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Gregory A. Ebenfeld, P.A.
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What Is A Revocable Living Trust?

The cornerstone of many estate plans is a revocable living trust. A revocable living trust — also known as a living trust, grantor trust or a family trust — is a legal document that holds title or ownership to your real property and assets. When you create a revocable living trust you transfer ownership of your assets to the trust. Transferring assets is typically called funding. When you transfer title, you do not relinquish any control. You can still buy, sell, borrow or transfer.

A revocable trust is a type of will substitute. It includes the details and instructions for how you want your estate to be distributed at your death. Unlike a will, however, a properly funded trust does not go through the probate process.

The probate process is a long and expensive process which can cost anywhere from 3 percent to 10 percent of the estate and take from six months to many years to complete.

A trust also prevents the courts from controlling your assets at incapacity and gives you control over the assets you leave to your minor children or grandchildren.

Many people ask is they will lose control of their assets with a living trust. The answer is No! The living trust is a written legal document that allows you unlimited access to and full control of your assets during your lifetime. It also enables you to pass property after death to family, friends and/or loved ones. It allows you to appoint someone (a successor trustee) to make certain the property goes to the ones you choose after death.

If you have assets over $300,000, you should consider speaking with an estate planning attorney to determine if a revocable living trust is appropriate for you.

Estate Planning For The Separated Or Divorced

The average person often overlooks estate planning. In fact, most people spend more time planning a vacation than they do their estates.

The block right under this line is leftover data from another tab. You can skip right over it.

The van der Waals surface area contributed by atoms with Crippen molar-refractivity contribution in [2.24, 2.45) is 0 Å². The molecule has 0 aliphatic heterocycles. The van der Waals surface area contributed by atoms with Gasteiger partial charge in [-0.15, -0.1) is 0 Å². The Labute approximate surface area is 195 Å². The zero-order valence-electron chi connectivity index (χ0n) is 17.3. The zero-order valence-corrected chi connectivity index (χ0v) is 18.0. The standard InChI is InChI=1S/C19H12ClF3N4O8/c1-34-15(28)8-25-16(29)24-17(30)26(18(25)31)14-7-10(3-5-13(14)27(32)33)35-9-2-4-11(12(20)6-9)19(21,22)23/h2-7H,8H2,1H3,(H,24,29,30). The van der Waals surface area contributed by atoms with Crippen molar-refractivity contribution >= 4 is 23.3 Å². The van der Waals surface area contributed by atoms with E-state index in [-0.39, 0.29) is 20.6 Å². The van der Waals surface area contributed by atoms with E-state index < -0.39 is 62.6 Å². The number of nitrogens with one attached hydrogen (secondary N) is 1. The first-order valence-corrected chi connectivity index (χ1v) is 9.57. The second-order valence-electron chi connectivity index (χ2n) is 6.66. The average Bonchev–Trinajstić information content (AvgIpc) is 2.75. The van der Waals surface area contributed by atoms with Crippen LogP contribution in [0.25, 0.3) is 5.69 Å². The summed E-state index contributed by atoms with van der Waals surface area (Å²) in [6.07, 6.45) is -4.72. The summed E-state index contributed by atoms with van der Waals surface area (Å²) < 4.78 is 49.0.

For anyone going through a family crisis, such as separation and divorce, estate planning should be a top priority.

In Florida, if you have a will that gives property to your spouse and you die before a divorce is final, the surviving spouse is still entitled to a share of your estate.

After a divorce becomes final, the provisions of a will which affect the former spouse are void. This statute brings a sigh of relief to the beneficiaries of people who died after a divorce having neglected to make a new will, but this only solves some of the problems.

Here are seven things to consider:

  1. Re-evaluate the entire estate for possible changes in beneficiaries, tax consequences or federal marital deductions. Many estate plans take into account the federal marital deduction which allows couples to make gifts either during life or at death between married individuals. This changes after a divorce.

  2. Change the personal representative of the will. Many couples use a relative of the husband or wife as the personal representative of their wills. When a divorce occurs, most people no longer want a former in-law to represent their interests on anything, especially something as important as a will.

  3. Change the successor guardian for your minor children.

  4. Check into a revocable living trust. For people with assets of over $300,000, a revocable living trust should be considered to help avoid the long and costly probate process.

  5. A revocable living trust can plan for any disability you may incur without the need to go to court for a guardianship.

  6. Make sure a new will is written after the divorce is final to reflect your new estate planning objectives.

  7. Make sure a new durable power of attorney, health care surrogate and living will are drafted with new people that have legal authority to make these decisions.

The Benefits Of A Revocable Living Trust

Why should your family have to pay an attorney a fee to collect money that already belongs to them?

Our firm believes that a living trust is truly the finest final gift you can give your heirs and, at the same time, give yourself complete peace of mind. That is because a living trust:

  • Avoids probate along with the tremendous costs and lengthy delays of the probate system
  • Prevents guardianship after mental or physical incapacity
  • Can change or modify any of the provisions at any time
  • Is very secure and almost never contested
  • Avoids ancillary probate when you own property out-of-state
  • Allows immediate distribution to your heirs and is perhaps the single most important benefit of a trust
  • Maintains control of your assets, even if incompetent or even after death; you never lose
    control
  • Is a private document, unlike a will, and remains so within the family
  • Eliminates federal estate taxes if you are a married couple with an estate of up to $2 million
  • Assesses no settlement fees to your heirs when they take over management of your estate
  • Is very inexpensive and economical when compared to the high costs of probate created by the use of a will
  • Provides smooth and continuous management over your estate

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